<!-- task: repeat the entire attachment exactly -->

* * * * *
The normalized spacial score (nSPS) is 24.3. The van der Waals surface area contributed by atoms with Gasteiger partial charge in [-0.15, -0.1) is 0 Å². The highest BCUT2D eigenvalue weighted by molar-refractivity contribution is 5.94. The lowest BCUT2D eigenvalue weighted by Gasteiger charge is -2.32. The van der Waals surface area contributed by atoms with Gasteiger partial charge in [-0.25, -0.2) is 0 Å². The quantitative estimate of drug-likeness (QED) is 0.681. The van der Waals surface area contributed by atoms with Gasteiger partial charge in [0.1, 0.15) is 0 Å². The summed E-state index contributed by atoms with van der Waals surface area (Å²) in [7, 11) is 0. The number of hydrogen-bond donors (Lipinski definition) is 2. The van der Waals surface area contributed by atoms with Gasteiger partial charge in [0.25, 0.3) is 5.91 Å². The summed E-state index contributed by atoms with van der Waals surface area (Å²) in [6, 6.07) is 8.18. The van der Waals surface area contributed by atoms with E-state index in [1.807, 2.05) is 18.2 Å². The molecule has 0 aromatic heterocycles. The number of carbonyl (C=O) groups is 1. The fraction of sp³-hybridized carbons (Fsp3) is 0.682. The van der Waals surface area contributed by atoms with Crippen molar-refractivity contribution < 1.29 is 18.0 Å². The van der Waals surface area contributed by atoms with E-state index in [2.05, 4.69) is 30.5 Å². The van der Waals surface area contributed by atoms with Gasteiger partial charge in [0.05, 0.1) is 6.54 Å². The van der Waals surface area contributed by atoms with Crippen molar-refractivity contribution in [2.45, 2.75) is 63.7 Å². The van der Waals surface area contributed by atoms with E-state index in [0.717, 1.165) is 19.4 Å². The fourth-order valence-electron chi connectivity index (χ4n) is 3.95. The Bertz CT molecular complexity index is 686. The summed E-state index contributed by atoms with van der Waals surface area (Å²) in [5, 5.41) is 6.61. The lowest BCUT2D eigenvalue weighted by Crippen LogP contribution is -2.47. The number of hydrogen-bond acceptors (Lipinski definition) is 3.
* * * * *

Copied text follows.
The normalized spacial score (nSPS) is 24.3. The van der Waals surface area contributed by atoms with Gasteiger partial charge in [-0.15, -0.1) is 0 Å². The highest BCUT2D eigenvalue weighted by molar-refractivity contribution is 5.94. The lowest BCUT2D eigenvalue weighted by Gasteiger charge is -2.32. The van der Waals surface area contributed by atoms with Gasteiger partial charge in [-0.25, -0.2) is 0 Å². The quantitative estimate of drug-likeness (QED) is 0.681. The van der Waals surface area contributed by atoms with Gasteiger partial charge in [0.1, 0.15) is 0 Å². The summed E-state index contributed by atoms with van der Waals surface area (Å²) in [7, 11) is 0. The number of hydrogen-bond donors (Lipinski definition) is 2. The van der Waals surface area contributed by atoms with Gasteiger partial charge in [0.25, 0.3) is 5.91 Å². The summed E-state index contributed by atoms with van der Waals surface area (Å²) in [6, 6.07) is 8.18. The van der Waals surface area contributed by atoms with E-state index in [1.807, 2.05) is 18.2 Å². The molecule has 0 aromatic heterocycles. The number of carbonyl (C=O) groups is 1. The fraction of sp³-hybridized carbons (Fsp3) is 0.682. The van der Waals surface area contributed by atoms with Crippen molar-refractivity contribution < 1.29 is 18.0 Å². The van der Waals surface area contributed by atoms with E-state index in [2.05, 4.69) is 30.5 Å². The van der Waals surface area contributed by atoms with Gasteiger partial charge in [0.05, 0.1) is 6.54 Å². The van der Waals surface area contributed by atoms with Crippen molar-refractivity contribution in [2.45, 2.75) is 63.7 Å². The van der Waals surface area contributed by atoms with E-state index in [0.717, 1.165) is 19.4 Å². The fourth-order valence-electron chi connectivity index (χ4n) is 3.95. The Bertz CT molecular complexity index is 686. The summed E-state index contributed by atoms with van der Waals surface area (Å²) in [5, 5.41) is 6.61. The lowest BCUT2D eigenvalue weighted by Crippen LogP contribution is -2.47. The number of hydrogen-bond acceptors (Lipinski definition) is 3.